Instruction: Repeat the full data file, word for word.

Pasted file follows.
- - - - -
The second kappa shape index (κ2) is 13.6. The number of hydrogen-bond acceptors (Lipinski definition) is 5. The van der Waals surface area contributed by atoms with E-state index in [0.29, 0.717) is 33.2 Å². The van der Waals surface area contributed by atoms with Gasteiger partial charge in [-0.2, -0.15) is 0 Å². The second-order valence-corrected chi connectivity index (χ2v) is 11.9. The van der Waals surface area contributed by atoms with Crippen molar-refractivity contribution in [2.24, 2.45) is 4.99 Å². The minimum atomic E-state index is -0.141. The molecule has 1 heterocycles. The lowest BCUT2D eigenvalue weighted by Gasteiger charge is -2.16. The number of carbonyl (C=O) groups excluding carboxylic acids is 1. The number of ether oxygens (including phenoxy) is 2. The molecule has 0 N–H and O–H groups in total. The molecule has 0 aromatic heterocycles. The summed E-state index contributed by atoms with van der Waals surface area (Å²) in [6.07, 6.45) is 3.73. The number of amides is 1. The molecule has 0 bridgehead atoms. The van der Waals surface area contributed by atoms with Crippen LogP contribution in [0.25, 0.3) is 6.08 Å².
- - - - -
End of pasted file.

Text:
The second kappa shape index (κ2) is 13.6. The number of hydrogen-bond acceptors (Lipinski definition) is 5. The van der Waals surface area contributed by atoms with E-state index in [0.29, 0.717) is 33.2 Å². The van der Waals surface area contributed by atoms with Gasteiger partial charge in [-0.2, -0.15) is 0 Å². The second-order valence-corrected chi connectivity index (χ2v) is 11.9. The van der Waals surface area contributed by atoms with Crippen molar-refractivity contribution in [2.24, 2.45) is 4.99 Å². The minimum atomic E-state index is -0.141. The molecule has 1 heterocycles. The lowest BCUT2D eigenvalue weighted by Gasteiger charge is -2.16. The number of carbonyl (C=O) groups excluding carboxylic acids is 1. The number of ether oxygens (including phenoxy) is 2. The molecule has 0 N–H and O–H groups in total. The molecule has 0 aromatic heterocycles. The summed E-state index contributed by atoms with van der Waals surface area (Å²) in [6.07, 6.45) is 3.73. The number of amides is 1. The molecule has 0 bridgehead atoms. The van der Waals surface area contributed by atoms with Crippen LogP contribution in [0.25, 0.3) is 6.08 Å².